At the outset the State contends petitioner does not have a right to plead guilty to first degree murder. We do not agree. While a defendant does not have a constitutional right to plead guilty, it is well established that the State may confer such a right by statute or by other means. North Carolina v. Alford, 400 U.S. 25, 38 n. 11, 91 S.Ct. 160, 168 n. 11, 27 L.Ed.2d 162 (1970). In this State such a right has been established by Supreme Court rule. 1 CrR [614 P.2d 166] 4.2(a) provides for the types of pleas which may be accepted at arraignment.

A defendant may plead not guilty, not guilty by reason of insanity or guilty.

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Although the State appears to argue to the contrary, we have been informed of no statute or rule of court which grants a trial court authority to decline a plea of guilty made competently, knowingly, voluntarily, unconditionally, unequivocally and on advice of counsel. Moreover, unlike the law in some states, our rules and statutes nowhere suggest that prosecutorial approval is required before a defendant may plead guilty. Accordingly, we hold that in this State, a criminal defendant has the right to plead guilty unhampered by a prosecuting attorney's opinions or desires.

The State next contends that insofar as CrR 4.2(a) may appear to be inconsistent with RCW 10.94 (the Washington Death Penalty Act) the criminal rule governing guilty pleas is impliedly overruled by the statutory death penalty scheme. The argument is not well taken. The State's analysis rests on an unsubstantiated assumption that the legislature must have intended to repeal CrR 4.2(a). Implied repeals are not favored, however. Jenkins v. State, 85 Wash.2d 883, 886, 540 P.2d 1363 (1975); Tardiff v. Shoreline Sch. Dist., 68 Wash.2d 164, 411 P.2d 889 (1966). This is particularly true where, as here, CrR 4.2(a) does not conflict with RCW 10.94.

In oral argument, the State relied on the second clause of RCW 10.01.060 which expands the methods of assessing guilt to include trial by a judge except in capital cases:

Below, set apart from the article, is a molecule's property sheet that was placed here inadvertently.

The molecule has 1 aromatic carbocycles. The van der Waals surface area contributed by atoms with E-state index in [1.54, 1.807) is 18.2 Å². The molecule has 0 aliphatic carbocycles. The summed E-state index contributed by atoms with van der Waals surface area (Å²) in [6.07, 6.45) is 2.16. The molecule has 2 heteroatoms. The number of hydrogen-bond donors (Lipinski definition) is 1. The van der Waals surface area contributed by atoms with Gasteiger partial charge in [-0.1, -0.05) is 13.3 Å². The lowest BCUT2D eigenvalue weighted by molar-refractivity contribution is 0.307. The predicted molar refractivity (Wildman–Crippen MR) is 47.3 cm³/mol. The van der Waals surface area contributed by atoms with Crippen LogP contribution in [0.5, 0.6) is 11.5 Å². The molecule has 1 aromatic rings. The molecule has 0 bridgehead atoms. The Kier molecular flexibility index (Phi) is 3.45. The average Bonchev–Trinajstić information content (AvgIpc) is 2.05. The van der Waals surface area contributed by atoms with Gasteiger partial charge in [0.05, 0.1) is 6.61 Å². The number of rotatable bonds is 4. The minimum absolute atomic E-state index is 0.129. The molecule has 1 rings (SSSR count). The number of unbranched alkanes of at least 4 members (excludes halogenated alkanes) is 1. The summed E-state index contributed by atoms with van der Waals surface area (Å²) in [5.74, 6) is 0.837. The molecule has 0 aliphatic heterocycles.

(E)xcept in capital cases, where the person informed against . . . for a crime is represented by counsel, such person may, with the assent of the court, waive trial by jury and submit to trial by the court.

This Court has long interpreted the clause as preventing a defendant upon whom the death penalty might be imposed from waiving a jury trial in favor of a trial before a court. State v. Baker, 78 Wash.2d 327, 474 P.2d 254 (1970); Brandon v. Webb, 23 Wash.2d 155, 160 P.2d 529 (1945). The clause thus limits the trial options available to a defendant in capital cases. The clause does not, however, affect the

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other methods of assessing guilt set forth in the first clause of RCW 10.01.060:

No person informed against . . . for a crime shall be convicted thereof, unless by admitting the truth of the charge in his plea, by confession in open court, or by the verdict of a jury, accepted and recorded by the court . . .

We have never interpreted RCW 10.01.060 to prohibit a defendant charged with a capital offense from pleading guilty. Indeed, the first clause of RCW 10.01.060 supports the rule that a defendant may, in fact, plead guilty. This reasoning is supported by RCW 10.49.010 in effect in 1951 when the second clause of RCW 10.01.060 was adopted. RCW 10.49.010 clearly anticipated guilty pleas by defendants charged with murder. It provided:

if the defendant plead guilty to a charge of murder, a jury shall be impaneled to . . . determine the degree of murder and the punishment therefor.

(Italics ours.) 2 See State v. Horner, 21 Wash.2d 278, 150 P.2d 690 (1944).

To adopt the State's suggestion that RCW 10.01.060 may somehow be expanded to prevent a capital defendant from pleading guilty would require judicial legislation and result in the rejection of years of prior practice under RCW 10.01.060 and RCW 10.49.010. We find that RCW 10.01.060 does not prevent a defendant charged with a capital offense from pleading guilty to the crime with which he or she is charged.

[614 P.2d 167] The State next contends Martin's plea of guilty was not "unconditional". Without question the plea was dependent upon a correct judicial interpretation of the statutory scheme. Yet, it would be unwarranted to consider as "conditional" a guilty plea which can be accepted only upon a correct interpretation of the law. To hold otherwise would improperly limit a defendant's right to be correctly